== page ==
For photothermal therapy, different concentration of GQDs was treated with NIR 808 nm laser (0.5 W cm−2) for 5 min at an operating distance of 1 cm on a 5 mm spot size. Photothermal temperature rise was recorded using a digital thermometer. For photothermal experiment, MDA-MB-231 cells were seeded at a density of 2 × 106 cells per mL for 24 h at 5% CO2 at 37 °C. The cells were washed with PBS (pH 7) and treated with GQDs (1 μg mL−1 to 250 μg mL−1) for 12 h, followed by washing the cells and NIR 808 nm laser irradiation for 5 min. Cell cytotoxicity was then calculated using standard MTT assay.36

2.6 ROS analysis of GQDs

The production of ROS was analyzed by using 2′,7′-dichlorofluorescin diacetate (DCFDA, Sigma-Aldrich; 50 μM) by taking fluorescence excitation at 495 nm and emission at 520 nm of GQDs treated or untreated cells (PBS, pH 7.0) for 30 min. ROS generation was analysed at different time intervals relative to untreated L929 and MDA-MB-231 cells. Electron spin resonance (ESR) analysis was done at room temperature using 100 μg mL−1 GQDs in aqueous solution using JES-FA200 ESR spectrometer with X and Q band at a standard frequency (X band) of 8.75–9.65 GHz.

2.7 Cell tracking and photostability analysis of GQDs

Cellular tracking was performed by CLSM imaging at regular time intervals: 12 h, 18 h, and 24 h. A CLSM imaging was carried out by excitation at 488 nm and emission at 520 nm. Fluorescence stability study was conducted by exciting GQDs upon excitation at different wavelengths: 320 nm, 360 nm, and 400 nm, and recorded at a fixed emission wavelength, 413 nm for 30 min.

2.8 Instrumentation

UV-Vis spectroscopy was performed at a path length of 1 cm using Perkin Elmer Lamda-25. Fluorescence spectroscopy was performed using Shimadzu at a slit width of 5 nm (excitation and emission) in high sensitivity mode. Morphological studies were performed using High-resolution Field-Emission Gun Transmission Electron Microscopy (FEG-TEM), Transmission Electron Microscopy (TEM) Philips CM200, and cryo-TEM (JEOL). Fourier Transform Infrared spectroscopy (FTIR) was done using 3000 Hyperion Microscope with Vertex 80 FTIR System (Bruker, Germany). X-ray diffraction (XRD) was performed using PANalytical. Raman spectra were recorded using a Jobin-Yvon Labram spectrometer. Samples were excited using 532 nm laser at 5 mW. Dynamic light scattering and zeta potential analysis were done using (DLS)-BI200SM, Brookhaven Instruments Corporation, USA. X-ray Photoelectron Spectroscopy (XPS) was performed using a monochromatic Al K-alpha source (225 W) with a Kratos Analytical, UK (Model AXIS Supra). Fluorescence microscopy was carried out with three filter systems: 465-95, 540-25 and 540-80 nm using an Inverted Fluorescent Microscope: Nikon Eclipse TE 2000-S. Confocal laser scanning microscopy (CLSM) was performed using (Olympus, Flowview). The quantification of ROS was done on a microplate reader (Infinite 200 PRO, Tecan, Sweden).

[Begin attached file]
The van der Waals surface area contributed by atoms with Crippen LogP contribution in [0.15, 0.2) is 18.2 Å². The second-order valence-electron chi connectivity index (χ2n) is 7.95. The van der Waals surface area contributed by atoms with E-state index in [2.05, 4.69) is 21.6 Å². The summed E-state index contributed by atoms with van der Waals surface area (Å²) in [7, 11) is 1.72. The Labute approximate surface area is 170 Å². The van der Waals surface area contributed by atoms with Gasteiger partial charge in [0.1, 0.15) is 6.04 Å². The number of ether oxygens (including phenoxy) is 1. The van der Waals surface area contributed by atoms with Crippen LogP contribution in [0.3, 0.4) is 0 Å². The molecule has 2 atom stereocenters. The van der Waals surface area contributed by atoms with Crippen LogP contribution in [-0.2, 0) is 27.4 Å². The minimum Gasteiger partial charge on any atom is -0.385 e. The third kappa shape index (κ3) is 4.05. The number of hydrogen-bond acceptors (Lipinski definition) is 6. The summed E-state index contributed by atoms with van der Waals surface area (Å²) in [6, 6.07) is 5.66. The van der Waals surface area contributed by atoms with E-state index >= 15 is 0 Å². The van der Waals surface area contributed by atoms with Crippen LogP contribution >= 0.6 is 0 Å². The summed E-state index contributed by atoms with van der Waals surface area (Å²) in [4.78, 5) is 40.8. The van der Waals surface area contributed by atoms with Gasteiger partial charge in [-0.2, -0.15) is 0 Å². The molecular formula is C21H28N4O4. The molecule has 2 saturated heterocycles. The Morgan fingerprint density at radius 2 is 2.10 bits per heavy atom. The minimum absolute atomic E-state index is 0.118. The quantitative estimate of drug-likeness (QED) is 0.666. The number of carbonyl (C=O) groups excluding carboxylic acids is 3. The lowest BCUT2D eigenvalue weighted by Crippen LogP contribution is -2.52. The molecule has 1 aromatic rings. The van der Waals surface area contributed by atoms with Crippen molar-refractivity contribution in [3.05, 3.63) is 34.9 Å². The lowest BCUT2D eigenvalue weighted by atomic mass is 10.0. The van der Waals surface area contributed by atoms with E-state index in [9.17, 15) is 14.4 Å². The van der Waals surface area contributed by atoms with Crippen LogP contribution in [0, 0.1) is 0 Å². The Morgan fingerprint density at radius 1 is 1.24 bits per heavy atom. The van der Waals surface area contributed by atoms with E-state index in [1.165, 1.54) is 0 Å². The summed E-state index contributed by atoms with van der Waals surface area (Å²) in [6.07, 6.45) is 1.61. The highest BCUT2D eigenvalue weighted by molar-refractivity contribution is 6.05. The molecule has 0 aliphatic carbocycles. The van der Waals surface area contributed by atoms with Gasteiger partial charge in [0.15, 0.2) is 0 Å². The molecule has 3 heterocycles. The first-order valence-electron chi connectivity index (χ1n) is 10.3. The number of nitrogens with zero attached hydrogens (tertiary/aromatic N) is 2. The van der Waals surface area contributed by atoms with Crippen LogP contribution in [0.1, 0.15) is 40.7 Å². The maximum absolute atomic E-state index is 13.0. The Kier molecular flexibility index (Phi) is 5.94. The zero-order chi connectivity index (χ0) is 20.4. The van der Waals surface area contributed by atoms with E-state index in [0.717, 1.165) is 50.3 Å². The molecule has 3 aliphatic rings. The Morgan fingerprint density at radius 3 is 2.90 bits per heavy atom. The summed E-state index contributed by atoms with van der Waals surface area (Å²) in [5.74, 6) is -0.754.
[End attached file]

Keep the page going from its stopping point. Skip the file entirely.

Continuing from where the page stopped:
3 Results and discussion

3.1 Gram scale synthesis of GQDs

Fig. 1 shows general steps employed during synthesis and purification of GQDs. Mechanical shearing and sonication ensure proper disintegration of coarse particles and heating at 180 °C leads to a process of “carbonization”, which will further degrade the carbon products into smaller carbon materials and further reduce to form nanomaterials.37 The GQDs were extracted and purified by dialysis and the powdered form was obtained by freeze-drying. As seen in Fig. 1, the GQDs powder was luminescent under UV-exposure (365 nm). About 1.8 ± 0.4 g of pure GQDs was harvested, and PY was 18.23% which was comparative to other green carbon sources.34 Calculated QY obtained was 14.16 ± 0.3% (eqn (B)). The different plant constituents present in an aqueous extract of F. racemosa leaves were analysed using High Resolution Liquid Chromatography Mass Spectroscopy (HR-LCMS) showing various components such as amino acids, organic acids, lipids and flavonoids (Fig. S1 and Table S1).
image file: c6ra25976f-f1.tif
Fig. 1 A general workflow towards synthesis, extraction, and purification of multi-luminescent GQDs from withered leaves of F. racemosa. Withered leaves of F. racemosa crushed in liquid N2 followed by thermal disintegration undergo carbonization in a hydrothermal reaction chamber. The resultant crude mixture is a soup of different types of carbon nanomaterials which was further subjected to purification steps and freeze-drying to attain solid-state GQDs.

3.2 Physicochemical and optical properties of GQDs